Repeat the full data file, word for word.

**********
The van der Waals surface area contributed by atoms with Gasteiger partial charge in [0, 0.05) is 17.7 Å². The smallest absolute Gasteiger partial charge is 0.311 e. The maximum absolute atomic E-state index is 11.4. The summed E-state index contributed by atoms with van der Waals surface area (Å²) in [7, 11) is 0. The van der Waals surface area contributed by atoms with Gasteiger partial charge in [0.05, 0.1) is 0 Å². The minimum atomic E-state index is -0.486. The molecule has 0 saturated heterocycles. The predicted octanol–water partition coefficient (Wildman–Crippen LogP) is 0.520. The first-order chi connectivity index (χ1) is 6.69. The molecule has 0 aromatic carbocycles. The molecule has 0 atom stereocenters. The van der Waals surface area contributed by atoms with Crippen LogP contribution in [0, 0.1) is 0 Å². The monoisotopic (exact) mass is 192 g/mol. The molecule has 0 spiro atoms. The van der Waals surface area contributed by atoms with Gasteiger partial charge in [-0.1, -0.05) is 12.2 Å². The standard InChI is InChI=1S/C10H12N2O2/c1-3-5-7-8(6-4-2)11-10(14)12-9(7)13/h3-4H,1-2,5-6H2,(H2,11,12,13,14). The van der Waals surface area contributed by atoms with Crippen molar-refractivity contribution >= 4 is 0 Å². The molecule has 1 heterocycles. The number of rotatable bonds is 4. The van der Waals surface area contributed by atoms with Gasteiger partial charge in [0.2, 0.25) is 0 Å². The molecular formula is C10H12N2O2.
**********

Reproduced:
The van der Waals surface area contributed by atoms with Gasteiger partial charge in [0, 0.05) is 17.7 Å². The smallest absolute Gasteiger partial charge is 0.311 e. The maximum absolute atomic E-state index is 11.4. The summed E-state index contributed by atoms with van der Waals surface area (Å²) in [7, 11) is 0. The van der Waals surface area contributed by atoms with Gasteiger partial charge in [0.05, 0.1) is 0 Å². The minimum atomic E-state index is -0.486. The molecule has 0 saturated heterocycles. The predicted octanol–water partition coefficient (Wildman–Crippen LogP) is 0.520. The first-order chi connectivity index (χ1) is 6.69. The molecule has 0 aromatic carbocycles. The molecule has 0 atom stereocenters. The van der Waals surface area contributed by atoms with Crippen LogP contribution in [0, 0.1) is 0 Å². The monoisotopic (exact) mass is 192 g/mol. The molecule has 0 spiro atoms. The van der Waals surface area contributed by atoms with Gasteiger partial charge in [-0.1, -0.05) is 12.2 Å². The standard InChI is InChI=1S/C10H12N2O2/c1-3-5-7-8(6-4-2)11-10(14)12-9(7)13/h3-4H,1-2,5-6H2,(H2,11,12,13,14). The van der Waals surface area contributed by atoms with Crippen molar-refractivity contribution >= 4 is 0 Å². The molecule has 1 heterocycles. The number of rotatable bonds is 4. The van der Waals surface area contributed by atoms with Gasteiger partial charge in [0.2, 0.25) is 0 Å². The molecular formula is C10H12N2O2.